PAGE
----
Apparently one of the nicest things about being rich is that you can remove yourself "far from the madding crowd" and steer clear of the Great Unwashed.
When we take a weekend drive through a ritzy neighborhood we're in awe of the majestic homes, not to mention the beauty and tranquility of the vast expanse of lawns and well-manicured gardens. Seemingly the payoff for the rich for having accumulated all that cash translates into withdrawal from the world into a Utopian space of infinite peace and quiet.
Or so you would think, right? But not so. All those fine homes and grounds and gardens have to be maintained, don't they? Go back to that same upscale neighborhood on a week day and you'll see the very opposite. There's an invasion of the Great Unwashed, numbered in the hundreds. And if you think all these people are quiet, think twice. Here's a list of all those needed to maintain these magnificent homes.
Contractors: Electricians, plumbers, air conditioning guys, swimming pool techs, tree trimmers, the cable company, appliance repairmen, painters, roofers, stone masons, and the noon-time lunch wagons that show up every day to feed this small army.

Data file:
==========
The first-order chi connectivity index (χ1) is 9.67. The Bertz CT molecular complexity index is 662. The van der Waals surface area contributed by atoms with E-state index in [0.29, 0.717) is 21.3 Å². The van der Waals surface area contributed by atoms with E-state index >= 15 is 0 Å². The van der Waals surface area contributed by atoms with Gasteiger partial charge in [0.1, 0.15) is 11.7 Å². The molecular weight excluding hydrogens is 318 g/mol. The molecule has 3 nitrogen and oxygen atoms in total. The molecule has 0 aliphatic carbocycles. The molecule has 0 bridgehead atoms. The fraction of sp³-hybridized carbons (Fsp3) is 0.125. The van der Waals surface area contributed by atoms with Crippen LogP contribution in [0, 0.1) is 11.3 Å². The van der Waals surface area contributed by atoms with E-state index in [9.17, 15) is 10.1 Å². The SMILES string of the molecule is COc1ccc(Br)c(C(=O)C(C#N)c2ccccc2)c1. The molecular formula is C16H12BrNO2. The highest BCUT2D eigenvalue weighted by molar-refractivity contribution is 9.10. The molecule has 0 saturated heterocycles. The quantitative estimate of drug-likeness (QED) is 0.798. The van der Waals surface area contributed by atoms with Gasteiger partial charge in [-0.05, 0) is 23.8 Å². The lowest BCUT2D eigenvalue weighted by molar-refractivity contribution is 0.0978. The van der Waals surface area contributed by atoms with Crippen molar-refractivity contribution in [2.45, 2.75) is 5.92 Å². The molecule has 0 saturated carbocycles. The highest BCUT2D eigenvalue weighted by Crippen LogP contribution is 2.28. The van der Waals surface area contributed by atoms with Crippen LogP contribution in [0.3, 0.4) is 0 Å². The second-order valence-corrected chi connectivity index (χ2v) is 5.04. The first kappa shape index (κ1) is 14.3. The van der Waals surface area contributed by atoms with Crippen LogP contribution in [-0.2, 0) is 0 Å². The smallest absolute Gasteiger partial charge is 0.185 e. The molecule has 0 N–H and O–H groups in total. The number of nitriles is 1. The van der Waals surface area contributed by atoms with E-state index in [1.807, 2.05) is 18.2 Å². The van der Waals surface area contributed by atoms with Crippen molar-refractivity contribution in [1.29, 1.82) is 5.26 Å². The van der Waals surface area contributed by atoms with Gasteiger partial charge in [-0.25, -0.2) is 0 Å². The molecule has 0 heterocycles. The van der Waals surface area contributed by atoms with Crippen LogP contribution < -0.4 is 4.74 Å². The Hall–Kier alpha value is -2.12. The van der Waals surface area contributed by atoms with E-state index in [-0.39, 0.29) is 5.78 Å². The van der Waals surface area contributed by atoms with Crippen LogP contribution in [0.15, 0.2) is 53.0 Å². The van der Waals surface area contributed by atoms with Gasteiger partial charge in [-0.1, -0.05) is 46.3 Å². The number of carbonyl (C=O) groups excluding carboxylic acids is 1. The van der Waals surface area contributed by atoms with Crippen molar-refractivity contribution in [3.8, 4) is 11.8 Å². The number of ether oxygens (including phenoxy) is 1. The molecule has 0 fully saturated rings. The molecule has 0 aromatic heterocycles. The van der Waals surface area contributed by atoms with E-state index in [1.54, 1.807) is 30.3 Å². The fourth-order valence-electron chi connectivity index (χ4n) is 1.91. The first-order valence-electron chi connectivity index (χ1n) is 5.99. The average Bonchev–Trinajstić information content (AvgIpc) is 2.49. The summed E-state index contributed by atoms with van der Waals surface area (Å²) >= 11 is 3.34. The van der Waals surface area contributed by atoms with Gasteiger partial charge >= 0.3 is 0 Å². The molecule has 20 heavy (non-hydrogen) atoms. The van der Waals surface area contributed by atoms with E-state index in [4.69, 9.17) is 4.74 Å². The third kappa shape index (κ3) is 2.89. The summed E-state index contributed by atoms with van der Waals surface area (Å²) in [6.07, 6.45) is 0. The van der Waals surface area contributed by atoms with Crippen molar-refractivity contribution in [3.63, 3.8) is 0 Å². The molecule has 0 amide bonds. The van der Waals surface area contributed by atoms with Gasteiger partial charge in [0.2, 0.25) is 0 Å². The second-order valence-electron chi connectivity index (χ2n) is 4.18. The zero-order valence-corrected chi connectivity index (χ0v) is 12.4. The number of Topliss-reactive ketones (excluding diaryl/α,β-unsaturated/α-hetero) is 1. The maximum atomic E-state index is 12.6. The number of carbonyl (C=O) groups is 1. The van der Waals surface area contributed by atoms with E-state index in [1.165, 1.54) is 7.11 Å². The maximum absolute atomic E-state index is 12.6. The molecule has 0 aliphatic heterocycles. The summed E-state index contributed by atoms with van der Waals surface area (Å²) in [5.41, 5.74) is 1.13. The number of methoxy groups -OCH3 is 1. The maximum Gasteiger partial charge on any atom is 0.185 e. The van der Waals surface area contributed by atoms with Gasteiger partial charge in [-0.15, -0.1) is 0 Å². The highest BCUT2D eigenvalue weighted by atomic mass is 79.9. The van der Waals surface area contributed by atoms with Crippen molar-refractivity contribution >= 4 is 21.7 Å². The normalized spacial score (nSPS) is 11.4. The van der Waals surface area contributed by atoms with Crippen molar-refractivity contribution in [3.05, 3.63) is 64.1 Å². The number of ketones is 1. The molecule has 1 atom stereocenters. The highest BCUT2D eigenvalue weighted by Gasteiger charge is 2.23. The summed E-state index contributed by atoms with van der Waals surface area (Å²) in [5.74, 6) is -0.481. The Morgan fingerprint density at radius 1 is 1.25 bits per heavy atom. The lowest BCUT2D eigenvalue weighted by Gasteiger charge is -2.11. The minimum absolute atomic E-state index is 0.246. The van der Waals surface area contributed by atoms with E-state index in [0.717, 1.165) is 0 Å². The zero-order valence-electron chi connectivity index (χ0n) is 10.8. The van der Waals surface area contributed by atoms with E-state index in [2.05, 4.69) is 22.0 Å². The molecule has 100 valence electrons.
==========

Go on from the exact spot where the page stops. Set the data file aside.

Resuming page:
Vendors: The events planners, party rental deliveries, florists, hair dressers, pharmacy deliveries, massage therapists, UPS and FedEx drops offs, bottled-water deliveries, dog groomers - and personal shoppers arriving with all their latest discoveries.
House staff: Nannies, Personal Assistants, Secretaries, Chauffeurs, Housekeepers, Laundry Techs, Housemen, Chefs and their assistants, and the ever-present ubiquitous Butler.
Plus rich people are always remodeling something, it's just what they do. So add this construction noise to all the chores of the groundskeepers and you've got trouble. From Monday through Friday in these elegant supposedly-tranquil neighborhoods there's this constant roar and din of noise from all the lawn mowers, leaf blowers, chainsaws, jack hammers, nail guns, drills and bench saws. Not to mention the incidental noise of all the vehicles and trucks coming and going. Usually this nerve-wracking drone slows down around four or five in the afternoon.
In most of these neighborhoods there's either a Gentlemen's Agreement or an outright rule from the Neighborhood Association that forbids lawnmowers, leaf blowers and other noisy activities on Saturdays and Sunday. So at least two days a week rich people can at least pretend they're isolated in their ivory towers, far removed from the madding crowd.
But rule of thumb, the more you have the more that must be maintained, right? From my point of view, having money does not translate into peace and quiet - not in any shape, form or fashion.
Thanks for dropping in,